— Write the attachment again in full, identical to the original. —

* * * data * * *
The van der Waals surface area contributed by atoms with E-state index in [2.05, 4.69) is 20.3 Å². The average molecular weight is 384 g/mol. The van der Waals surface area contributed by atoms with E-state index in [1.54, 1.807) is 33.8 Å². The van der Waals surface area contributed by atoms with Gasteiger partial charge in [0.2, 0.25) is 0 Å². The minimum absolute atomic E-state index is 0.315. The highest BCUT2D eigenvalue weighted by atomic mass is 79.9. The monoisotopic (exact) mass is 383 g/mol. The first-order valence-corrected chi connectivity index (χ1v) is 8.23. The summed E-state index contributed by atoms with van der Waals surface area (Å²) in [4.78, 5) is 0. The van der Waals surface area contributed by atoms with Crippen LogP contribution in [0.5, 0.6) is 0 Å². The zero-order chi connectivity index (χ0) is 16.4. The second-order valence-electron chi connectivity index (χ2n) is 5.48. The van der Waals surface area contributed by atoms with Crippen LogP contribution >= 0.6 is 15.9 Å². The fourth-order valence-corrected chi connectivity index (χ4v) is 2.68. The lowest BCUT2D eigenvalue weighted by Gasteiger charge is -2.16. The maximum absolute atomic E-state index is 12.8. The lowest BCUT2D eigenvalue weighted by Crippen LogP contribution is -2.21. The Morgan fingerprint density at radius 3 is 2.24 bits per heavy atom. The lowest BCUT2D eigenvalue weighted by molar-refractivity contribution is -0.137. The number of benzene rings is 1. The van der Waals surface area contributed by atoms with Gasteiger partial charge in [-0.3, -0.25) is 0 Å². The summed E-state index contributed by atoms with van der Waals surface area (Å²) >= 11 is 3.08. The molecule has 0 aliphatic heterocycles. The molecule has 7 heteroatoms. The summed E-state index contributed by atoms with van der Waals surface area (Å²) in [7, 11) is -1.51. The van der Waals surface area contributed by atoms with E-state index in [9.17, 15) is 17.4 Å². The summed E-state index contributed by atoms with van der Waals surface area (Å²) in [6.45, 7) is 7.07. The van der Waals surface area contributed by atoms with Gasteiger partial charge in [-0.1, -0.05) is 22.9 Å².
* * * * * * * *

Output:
The van der Waals surface area contributed by atoms with E-state index in [2.05, 4.69) is 20.3 Å². The average molecular weight is 384 g/mol. The van der Waals surface area contributed by atoms with E-state index in [1.54, 1.807) is 33.8 Å². The van der Waals surface area contributed by atoms with Gasteiger partial charge in [0.2, 0.25) is 0 Å². The minimum absolute atomic E-state index is 0.315. The highest BCUT2D eigenvalue weighted by atomic mass is 79.9. The monoisotopic (exact) mass is 383 g/mol. The first-order valence-corrected chi connectivity index (χ1v) is 8.23. The summed E-state index contributed by atoms with van der Waals surface area (Å²) in [4.78, 5) is 0. The van der Waals surface area contributed by atoms with Crippen LogP contribution in [0.5, 0.6) is 0 Å². The zero-order chi connectivity index (χ0) is 16.4. The second-order valence-electron chi connectivity index (χ2n) is 5.48. The van der Waals surface area contributed by atoms with Crippen LogP contribution >= 0.6 is 15.9 Å². The fourth-order valence-corrected chi connectivity index (χ4v) is 2.68. The lowest BCUT2D eigenvalue weighted by Gasteiger charge is -2.16. The maximum absolute atomic E-state index is 12.8. The lowest BCUT2D eigenvalue weighted by Crippen LogP contribution is -2.21. The Morgan fingerprint density at radius 3 is 2.24 bits per heavy atom. The lowest BCUT2D eigenvalue weighted by molar-refractivity contribution is -0.137. The number of benzene rings is 1. The van der Waals surface area contributed by atoms with Gasteiger partial charge in [-0.3, -0.25) is 0 Å². The summed E-state index contributed by atoms with van der Waals surface area (Å²) >= 11 is 3.08. The molecule has 0 aliphatic heterocycles. The molecule has 7 heteroatoms. The summed E-state index contributed by atoms with van der Waals surface area (Å²) in [7, 11) is -1.51. The van der Waals surface area contributed by atoms with E-state index in [9.17, 15) is 17.4 Å². The summed E-state index contributed by atoms with van der Waals surface area (Å²) in [6.45, 7) is 7.07. The van der Waals surface area contributed by atoms with Gasteiger partial charge in [-0.1, -0.05) is 22.9 Å².